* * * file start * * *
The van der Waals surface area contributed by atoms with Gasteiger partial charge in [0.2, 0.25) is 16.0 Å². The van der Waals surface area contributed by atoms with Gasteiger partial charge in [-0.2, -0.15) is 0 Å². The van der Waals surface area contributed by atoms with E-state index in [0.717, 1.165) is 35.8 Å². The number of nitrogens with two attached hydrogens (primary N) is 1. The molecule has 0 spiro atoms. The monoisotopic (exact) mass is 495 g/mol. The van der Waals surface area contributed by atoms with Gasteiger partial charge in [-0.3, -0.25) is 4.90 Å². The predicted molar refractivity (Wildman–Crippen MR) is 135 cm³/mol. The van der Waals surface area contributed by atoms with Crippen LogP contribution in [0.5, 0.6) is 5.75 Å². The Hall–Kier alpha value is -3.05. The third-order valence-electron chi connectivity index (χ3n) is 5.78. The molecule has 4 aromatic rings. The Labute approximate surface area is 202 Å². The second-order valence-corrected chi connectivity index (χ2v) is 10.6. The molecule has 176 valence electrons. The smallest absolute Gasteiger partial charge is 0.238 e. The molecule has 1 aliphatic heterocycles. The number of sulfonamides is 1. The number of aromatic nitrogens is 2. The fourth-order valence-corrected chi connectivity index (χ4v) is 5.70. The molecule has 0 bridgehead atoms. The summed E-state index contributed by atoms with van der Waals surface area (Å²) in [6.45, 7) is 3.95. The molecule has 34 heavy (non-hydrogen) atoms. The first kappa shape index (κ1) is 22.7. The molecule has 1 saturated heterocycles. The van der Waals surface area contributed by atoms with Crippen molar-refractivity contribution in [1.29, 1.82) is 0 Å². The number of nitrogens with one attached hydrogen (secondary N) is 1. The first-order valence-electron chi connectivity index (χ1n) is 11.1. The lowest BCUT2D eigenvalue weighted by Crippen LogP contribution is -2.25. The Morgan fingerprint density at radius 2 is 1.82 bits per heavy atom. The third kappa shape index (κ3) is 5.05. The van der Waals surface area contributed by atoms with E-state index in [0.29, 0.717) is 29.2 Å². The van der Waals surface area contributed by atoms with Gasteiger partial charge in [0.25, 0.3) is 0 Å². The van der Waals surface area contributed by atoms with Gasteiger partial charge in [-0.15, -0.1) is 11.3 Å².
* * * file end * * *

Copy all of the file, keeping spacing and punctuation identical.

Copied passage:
The van der Waals surface area contributed by atoms with Gasteiger partial charge in [0.2, 0.25) is 16.0 Å². The van der Waals surface area contributed by atoms with Gasteiger partial charge in [-0.2, -0.15) is 0 Å². The van der Waals surface area contributed by atoms with E-state index in [0.717, 1.165) is 35.8 Å². The number of nitrogens with two attached hydrogens (primary N) is 1. The molecule has 0 spiro atoms. The monoisotopic (exact) mass is 495 g/mol. The van der Waals surface area contributed by atoms with Gasteiger partial charge in [-0.3, -0.25) is 4.90 Å². The predicted molar refractivity (Wildman–Crippen MR) is 135 cm³/mol. The van der Waals surface area contributed by atoms with Crippen LogP contribution in [0.5, 0.6) is 5.75 Å². The Hall–Kier alpha value is -3.05. The third-order valence-electron chi connectivity index (χ3n) is 5.78. The molecule has 4 aromatic rings. The Labute approximate surface area is 202 Å². The second-order valence-corrected chi connectivity index (χ2v) is 10.6. The molecule has 176 valence electrons. The smallest absolute Gasteiger partial charge is 0.238 e. The molecule has 1 aliphatic heterocycles. The number of sulfonamides is 1. The number of aromatic nitrogens is 2. The fourth-order valence-corrected chi connectivity index (χ4v) is 5.70. The molecule has 0 bridgehead atoms. The summed E-state index contributed by atoms with van der Waals surface area (Å²) in [6.45, 7) is 3.95. The molecule has 34 heavy (non-hydrogen) atoms. The first kappa shape index (κ1) is 22.7. The molecule has 1 saturated heterocycles. The van der Waals surface area contributed by atoms with Crippen molar-refractivity contribution in [1.29, 1.82) is 0 Å². The number of nitrogens with one attached hydrogen (secondary N) is 1. The first-order valence-electron chi connectivity index (χ1n) is 11.1. The lowest BCUT2D eigenvalue weighted by Crippen LogP contribution is -2.25. The Morgan fingerprint density at radius 2 is 1.82 bits per heavy atom. The third kappa shape index (κ3) is 5.05. The van der Waals surface area contributed by atoms with E-state index in [0.29, 0.717) is 29.2 Å². The van der Waals surface area contributed by atoms with Gasteiger partial charge in [0.25, 0.3) is 0 Å². The van der Waals surface area contributed by atoms with Gasteiger partial charge in [-0.15, -0.1) is 11.3 Å².